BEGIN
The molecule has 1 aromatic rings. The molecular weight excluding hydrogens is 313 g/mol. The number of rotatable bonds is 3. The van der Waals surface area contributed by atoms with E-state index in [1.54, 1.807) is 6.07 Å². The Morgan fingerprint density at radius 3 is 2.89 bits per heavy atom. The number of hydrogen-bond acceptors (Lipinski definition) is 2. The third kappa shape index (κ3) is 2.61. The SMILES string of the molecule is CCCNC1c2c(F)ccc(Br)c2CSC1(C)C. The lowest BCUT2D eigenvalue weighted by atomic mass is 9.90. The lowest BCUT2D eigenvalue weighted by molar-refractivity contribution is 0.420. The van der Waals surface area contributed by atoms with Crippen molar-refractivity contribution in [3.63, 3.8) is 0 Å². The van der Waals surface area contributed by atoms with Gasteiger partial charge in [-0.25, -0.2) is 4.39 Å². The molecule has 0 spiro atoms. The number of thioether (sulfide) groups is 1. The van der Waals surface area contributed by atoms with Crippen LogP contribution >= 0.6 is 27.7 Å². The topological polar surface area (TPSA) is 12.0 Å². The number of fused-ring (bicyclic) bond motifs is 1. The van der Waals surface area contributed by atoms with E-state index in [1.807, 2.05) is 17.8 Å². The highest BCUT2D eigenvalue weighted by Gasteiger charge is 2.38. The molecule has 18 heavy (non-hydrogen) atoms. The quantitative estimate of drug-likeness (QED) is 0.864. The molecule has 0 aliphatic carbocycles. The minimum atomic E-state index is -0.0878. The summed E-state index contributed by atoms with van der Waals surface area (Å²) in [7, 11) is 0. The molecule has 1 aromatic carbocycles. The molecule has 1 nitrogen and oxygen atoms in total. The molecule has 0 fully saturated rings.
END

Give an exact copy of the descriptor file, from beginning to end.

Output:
The molecule has 1 aromatic rings. The molecular weight excluding hydrogens is 313 g/mol. The number of rotatable bonds is 3. The van der Waals surface area contributed by atoms with E-state index in [1.54, 1.807) is 6.07 Å². The Morgan fingerprint density at radius 3 is 2.89 bits per heavy atom. The number of hydrogen-bond acceptors (Lipinski definition) is 2. The third kappa shape index (κ3) is 2.61. The SMILES string of the molecule is CCCNC1c2c(F)ccc(Br)c2CSC1(C)C. The lowest BCUT2D eigenvalue weighted by atomic mass is 9.90. The lowest BCUT2D eigenvalue weighted by molar-refractivity contribution is 0.420. The van der Waals surface area contributed by atoms with Crippen molar-refractivity contribution in [3.63, 3.8) is 0 Å². The van der Waals surface area contributed by atoms with Gasteiger partial charge in [-0.25, -0.2) is 4.39 Å². The molecule has 0 spiro atoms. The number of thioether (sulfide) groups is 1. The van der Waals surface area contributed by atoms with Crippen LogP contribution >= 0.6 is 27.7 Å². The topological polar surface area (TPSA) is 12.0 Å². The number of fused-ring (bicyclic) bond motifs is 1. The van der Waals surface area contributed by atoms with E-state index in [1.807, 2.05) is 17.8 Å². The highest BCUT2D eigenvalue weighted by Gasteiger charge is 2.38. The molecule has 18 heavy (non-hydrogen) atoms. The quantitative estimate of drug-likeness (QED) is 0.864. The molecule has 0 aliphatic carbocycles. The minimum atomic E-state index is -0.0878. The summed E-state index contributed by atoms with van der Waals surface area (Å²) in [7, 11) is 0. The molecule has 1 aromatic carbocycles. The molecule has 1 nitrogen and oxygen atoms in total. The molecule has 0 fully saturated rings.